Mid September is an epic time in the Rockies, with the Aspens glowing yellow, contrasted so perfectly by the dark green evergreens and a deep blue sky... its the bittersweet reward for the end of the headwaters season, fast approaching when these colors appear.

Back in town we grabbed some pizza, saw some more Elk at the laundromat/supermarket, grabbed some extra snacks and retreated to the cabin to watch Discover Tenkara videos and tie flies.

The Tenkara life is amazing. Do you even Tomezuri, Bro? ;)

Thursday, January 4, 2018

North American Genryu #4 - Fall Tenkara Adventures in the Rocky Mountain Front Range

The days surrounding the Tenkara USA Summit in 2017 were definitely some of the best Tenkara days I've ever had, and I am really excited to re-live them as I tell the stories for you here. It all starts with the assembly of an east coast crew (but this time out west) and a blue line on a map...

I had chosen an ideal stream for us to hit in the front range - Rob and I had fished the lower section a few days before, scouting a bit farther up and figuring it would be perfect for the group. We left reasonably early on a picture-perfect Colorado Fall morning and headed up the trail.

The river is a very typical mountain headwater, and while I wished we were backpacking and making camp in the wilderness, we were just making a full day trip up the river instead, while renting a cabin on a different (heavily stocked/boring) section of a different river nearby.

The first fish of the day for me was, ideally, a beautiful little wild cutthroat. I love these trout. Certain streams seem to have populations with really beautiful pink tones, and those so far have been my favorite.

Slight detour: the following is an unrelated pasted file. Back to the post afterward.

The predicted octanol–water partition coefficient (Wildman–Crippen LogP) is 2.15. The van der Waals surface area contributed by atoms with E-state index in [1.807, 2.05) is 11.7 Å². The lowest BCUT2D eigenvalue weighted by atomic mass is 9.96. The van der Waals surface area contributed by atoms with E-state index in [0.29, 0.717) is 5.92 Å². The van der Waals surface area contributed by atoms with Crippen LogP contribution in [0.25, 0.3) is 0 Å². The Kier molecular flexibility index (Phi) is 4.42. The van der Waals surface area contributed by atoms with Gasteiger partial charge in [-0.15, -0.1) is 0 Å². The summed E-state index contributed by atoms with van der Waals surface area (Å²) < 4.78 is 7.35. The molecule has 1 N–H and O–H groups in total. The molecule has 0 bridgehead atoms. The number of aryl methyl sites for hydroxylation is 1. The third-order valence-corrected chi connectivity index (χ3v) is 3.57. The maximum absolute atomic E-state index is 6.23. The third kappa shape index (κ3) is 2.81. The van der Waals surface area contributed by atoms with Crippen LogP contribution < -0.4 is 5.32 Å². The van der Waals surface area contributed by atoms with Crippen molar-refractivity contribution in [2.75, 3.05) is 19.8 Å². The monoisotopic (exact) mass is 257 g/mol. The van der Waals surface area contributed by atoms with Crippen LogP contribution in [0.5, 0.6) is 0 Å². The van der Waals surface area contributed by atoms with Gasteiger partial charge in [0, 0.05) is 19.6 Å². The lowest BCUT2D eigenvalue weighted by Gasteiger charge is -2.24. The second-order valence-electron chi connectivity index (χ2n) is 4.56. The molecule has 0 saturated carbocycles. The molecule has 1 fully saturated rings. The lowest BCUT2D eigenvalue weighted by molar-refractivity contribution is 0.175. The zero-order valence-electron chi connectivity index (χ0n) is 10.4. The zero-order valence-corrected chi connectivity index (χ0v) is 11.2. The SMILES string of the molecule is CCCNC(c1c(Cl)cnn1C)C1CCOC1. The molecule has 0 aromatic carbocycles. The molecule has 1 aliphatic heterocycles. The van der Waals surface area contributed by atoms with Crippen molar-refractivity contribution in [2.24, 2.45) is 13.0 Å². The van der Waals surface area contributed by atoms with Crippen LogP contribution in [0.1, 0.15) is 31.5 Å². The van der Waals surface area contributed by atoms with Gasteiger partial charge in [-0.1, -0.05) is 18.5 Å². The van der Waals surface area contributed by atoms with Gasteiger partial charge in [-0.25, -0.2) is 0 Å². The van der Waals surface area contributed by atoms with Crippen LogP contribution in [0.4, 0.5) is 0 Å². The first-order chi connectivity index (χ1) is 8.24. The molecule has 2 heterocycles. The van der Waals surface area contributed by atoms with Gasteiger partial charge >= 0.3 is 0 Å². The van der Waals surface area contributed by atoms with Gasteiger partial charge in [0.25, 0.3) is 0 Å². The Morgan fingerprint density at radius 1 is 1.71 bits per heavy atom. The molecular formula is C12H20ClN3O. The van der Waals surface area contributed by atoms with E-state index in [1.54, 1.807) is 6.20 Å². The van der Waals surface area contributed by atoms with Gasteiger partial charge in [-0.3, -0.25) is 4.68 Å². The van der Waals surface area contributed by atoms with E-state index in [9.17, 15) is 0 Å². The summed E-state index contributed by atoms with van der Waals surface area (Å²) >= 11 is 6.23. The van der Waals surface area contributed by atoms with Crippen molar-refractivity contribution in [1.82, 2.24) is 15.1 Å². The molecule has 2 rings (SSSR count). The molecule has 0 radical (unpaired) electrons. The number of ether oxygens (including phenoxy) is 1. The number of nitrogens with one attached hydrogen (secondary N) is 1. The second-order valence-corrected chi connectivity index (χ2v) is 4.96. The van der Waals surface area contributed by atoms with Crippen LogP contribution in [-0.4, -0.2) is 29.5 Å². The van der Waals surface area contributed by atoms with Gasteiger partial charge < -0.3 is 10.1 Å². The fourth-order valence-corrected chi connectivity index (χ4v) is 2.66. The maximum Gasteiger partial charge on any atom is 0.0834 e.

Fishing streams like this is all about reading the water and breaking down the sections into different zones. Working your way through the different zones can be a lot of fun for target practice - as well as for figuring out how to adjust your techniques to achieve the right drift, or to execute the perfect manipulation across varying micro-current conditions.

When you get bored of catching fish there are plenty of things to look at...

...and then when you get bored of just looking at beautiful things around you, its time to go back to fishing again.

Working my way up, I got separated from the group. I thought somehow, after taking a break, that they were ahead of me, but it turns out I was ahead most of the time. After fishing a while on my own and realizing that the other guys must still be behind me given that I was moving fast, I figured I'd just stop and eat lunch in a visible spot where they'd find me.

I finished lunch, fished a dreamy plunge pool, caught about 5 brookies in the 12-14" range, then took a water break. That's when Chris Zimmer caught up with me and fished the other side of the plunges I had fished on the way up. He landed a few nice ones, and then somehow one of us stepped on a bee hive. All of a sudden they were everywhere... we ran. I have no idea how we got away with no stings. They didn't get us - win!

A moment later the other guys caught up and we took our turns working pool after pool and pocket after pocket...